The Saragossa Bottling Company began on a rainy Tuesday night in our dank cinderblock basement when my uncle Ringo mixed West Coast hop vodka, juice of dallis grass, greengage extract, lavender tea and a tablespoon of Marmite.

An unusual combination, certainly. But not only was there a sudden new demand among the nouveau riche of modern times, the sultans of back-office mercantilism, for an original and exclusive new liquor, but my uncle had reason to believe that certain compounds would grant the one who drinks a particular expansion of sensory perception. None of us could have realized what gurgled before us, or what lay ahead in subsequent days.

My parents knew nothing. They had washed up from dinner, read the newspaper, done a little crocheting, and gone to bed. They did not feel the tension in the air, had not sensed the premonitory spirits. But my uncle did, and, like my clairvoyant oracle twin, he innately knew that I also read the omens and wondered at their meaning, young though I was.

When my parents’ bedroom light finally turned off and the house fell dark, I slid out of my bed. I levitated down the hallways and staircases having seen the look on my uncle’s face at dinner. His usual cavalier bachelor charm was gone and had been subsumed in a cold-eyed, wooden aspect with little tremors that rattled his head and neck like a chihuahua.

Enoch and Hagar heard me sneak out and they crept behind me twenty paces in the dark gripping their fuzzy blankets. Ringo jolted, looking up to see me descending the wooden staircase into the subterranean vault where his little cot was pushed aside and a decrepit wooden table stood in the center. I don’t know if the strange hunch in his back was due to my ghostly appearance or the dark elixir that bubbled before him, but he viewed me like a cat spying an extroverted pet-shelter escapee.

The only other person in the room was an ancient First Nation man dressed in dusty denim with two long black braids hanging down his chest, a bootlegger that Ringo had partnered with during prohibition. He looked at me through deep folds of skin around his eyes and mouth and a wizened expression of curiosity. The two of them stood at the table with a cooking pot and various jars and bottles. Nobody spoke a word.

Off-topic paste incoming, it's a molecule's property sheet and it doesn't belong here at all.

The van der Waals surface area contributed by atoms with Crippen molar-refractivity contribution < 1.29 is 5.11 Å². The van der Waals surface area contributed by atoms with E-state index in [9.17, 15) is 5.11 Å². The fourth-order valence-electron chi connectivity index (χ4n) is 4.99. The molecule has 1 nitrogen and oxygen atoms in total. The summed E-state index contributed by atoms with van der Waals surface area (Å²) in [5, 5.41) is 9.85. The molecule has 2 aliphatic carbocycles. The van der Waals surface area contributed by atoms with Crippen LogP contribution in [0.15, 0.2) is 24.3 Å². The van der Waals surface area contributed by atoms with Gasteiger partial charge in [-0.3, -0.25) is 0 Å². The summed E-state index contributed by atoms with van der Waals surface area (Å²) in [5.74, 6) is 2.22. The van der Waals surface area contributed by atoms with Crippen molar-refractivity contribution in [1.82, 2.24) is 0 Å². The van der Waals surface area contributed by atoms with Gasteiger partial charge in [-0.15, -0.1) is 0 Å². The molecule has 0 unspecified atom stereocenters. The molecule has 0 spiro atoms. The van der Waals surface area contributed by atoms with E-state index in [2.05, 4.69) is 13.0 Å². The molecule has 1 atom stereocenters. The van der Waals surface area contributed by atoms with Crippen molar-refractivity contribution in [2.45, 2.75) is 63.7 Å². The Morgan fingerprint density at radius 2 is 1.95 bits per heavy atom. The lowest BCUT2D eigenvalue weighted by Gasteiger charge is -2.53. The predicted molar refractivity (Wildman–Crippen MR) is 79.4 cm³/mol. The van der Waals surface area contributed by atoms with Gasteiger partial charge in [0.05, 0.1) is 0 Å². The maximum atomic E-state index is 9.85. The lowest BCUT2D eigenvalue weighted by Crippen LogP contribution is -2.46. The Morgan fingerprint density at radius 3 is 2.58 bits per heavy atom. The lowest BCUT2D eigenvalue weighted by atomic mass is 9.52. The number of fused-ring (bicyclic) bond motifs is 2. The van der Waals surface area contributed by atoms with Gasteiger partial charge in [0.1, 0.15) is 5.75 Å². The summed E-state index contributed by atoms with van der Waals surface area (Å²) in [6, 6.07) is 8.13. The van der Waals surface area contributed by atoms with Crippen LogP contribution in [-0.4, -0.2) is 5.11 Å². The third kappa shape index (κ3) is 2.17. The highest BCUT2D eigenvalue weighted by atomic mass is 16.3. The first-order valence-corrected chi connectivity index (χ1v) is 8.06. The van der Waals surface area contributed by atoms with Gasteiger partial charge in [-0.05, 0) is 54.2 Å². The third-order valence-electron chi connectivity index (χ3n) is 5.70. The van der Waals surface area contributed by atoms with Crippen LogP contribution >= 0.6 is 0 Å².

Outside the storm grew more fierce and water seeped in around the high oblong windows. Ringo waved me to come closer and signaled for the two younger ones to keep their distance and sit down on the stairs.

As the brew simmered, paisleys of rising steam burned my eyes like chopped onions, but the bouquet was unlike anything any of us had ever smelled. It immediately went to my head. I tasted metal and ozone. A rush of love and wonder toward all my fellow men welled up in my breast. A sudden laxative effect took hold of my colon while images of ornately sequined Chinese dragons wriggled before my eyes.

A single, unfrosted lightbulb hung from an extension cord stapled to the ceiling bathing the dank space with harsh incandescent light until, synchronous with a bright flash outside, the power went out and Ringo was forced to use a tiny flashlight. (I learned later that to light a candle at that moment would have been fatal for all.)

The power now off, the simmering mash began to cool. He stirred the mixture pensively with a wooden spoon, the same wooden spoon that was used many times on the backs of my legs whenever I called my siblings wankpuffin and smeghead, verbal indulgences that were one of the few unalloyed pleasures of my young life.

When the giddy brew had decocted sufficient to Ringo’s intuition, the pair of them filled six blue glass bottles, pouring through an old kitchen strainer and corking and wrapping the necks in gold lame and tying the fabric off with red ribbon. With a detailing paintbrush, Ringo wrote Saragossa in white paint on the side of each bottle.

The chief then gave Ringo a cloth bag with a string-tied mouth and took the bottles in a box up the stairs and out the back door of the house, plunging recklessly into the torrent. I was certain the bag contained something like Spanish doubloons or a shrunken head, but he tucked it in the pocket of his coveralls and I didn’t see it again until one momentous day several weeks later.